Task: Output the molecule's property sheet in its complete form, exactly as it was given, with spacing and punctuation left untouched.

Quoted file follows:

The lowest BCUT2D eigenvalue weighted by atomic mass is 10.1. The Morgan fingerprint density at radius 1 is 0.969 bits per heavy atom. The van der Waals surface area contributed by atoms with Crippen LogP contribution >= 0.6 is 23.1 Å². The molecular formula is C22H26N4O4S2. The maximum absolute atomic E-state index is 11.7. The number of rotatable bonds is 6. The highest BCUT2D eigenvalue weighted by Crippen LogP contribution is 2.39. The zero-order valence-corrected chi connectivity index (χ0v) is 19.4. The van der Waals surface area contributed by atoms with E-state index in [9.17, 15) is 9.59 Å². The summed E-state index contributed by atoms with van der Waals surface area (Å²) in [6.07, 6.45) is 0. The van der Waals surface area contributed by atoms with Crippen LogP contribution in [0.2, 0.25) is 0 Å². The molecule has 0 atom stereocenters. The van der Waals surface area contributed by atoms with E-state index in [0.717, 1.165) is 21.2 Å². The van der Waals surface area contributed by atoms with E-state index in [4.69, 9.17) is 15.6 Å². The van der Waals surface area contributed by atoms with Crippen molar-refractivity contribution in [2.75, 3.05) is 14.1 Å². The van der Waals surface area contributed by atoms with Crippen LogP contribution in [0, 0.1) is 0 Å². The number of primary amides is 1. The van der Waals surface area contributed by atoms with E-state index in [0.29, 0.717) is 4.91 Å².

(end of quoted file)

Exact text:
The lowest BCUT2D eigenvalue weighted by atomic mass is 10.1. The Morgan fingerprint density at radius 1 is 0.969 bits per heavy atom. The van der Waals surface area contributed by atoms with Crippen LogP contribution >= 0.6 is 23.1 Å². The molecular formula is C22H26N4O4S2. The maximum absolute atomic E-state index is 11.7. The number of rotatable bonds is 6. The highest BCUT2D eigenvalue weighted by Crippen LogP contribution is 2.39. The zero-order valence-corrected chi connectivity index (χ0v) is 19.4. The van der Waals surface area contributed by atoms with E-state index in [9.17, 15) is 9.59 Å². The summed E-state index contributed by atoms with van der Waals surface area (Å²) in [6.07, 6.45) is 0. The van der Waals surface area contributed by atoms with Crippen LogP contribution in [0.2, 0.25) is 0 Å². The molecule has 0 atom stereocenters. The van der Waals surface area contributed by atoms with E-state index in [0.717, 1.165) is 21.2 Å². The van der Waals surface area contributed by atoms with E-state index in [4.69, 9.17) is 15.6 Å². The van der Waals surface area contributed by atoms with Crippen molar-refractivity contribution in [2.75, 3.05) is 14.1 Å². The van der Waals surface area contributed by atoms with Crippen LogP contribution in [0, 0.1) is 0 Å². The number of primary amides is 1. The van der Waals surface area contributed by atoms with E-state index in [0.29, 0.717) is 4.91 Å².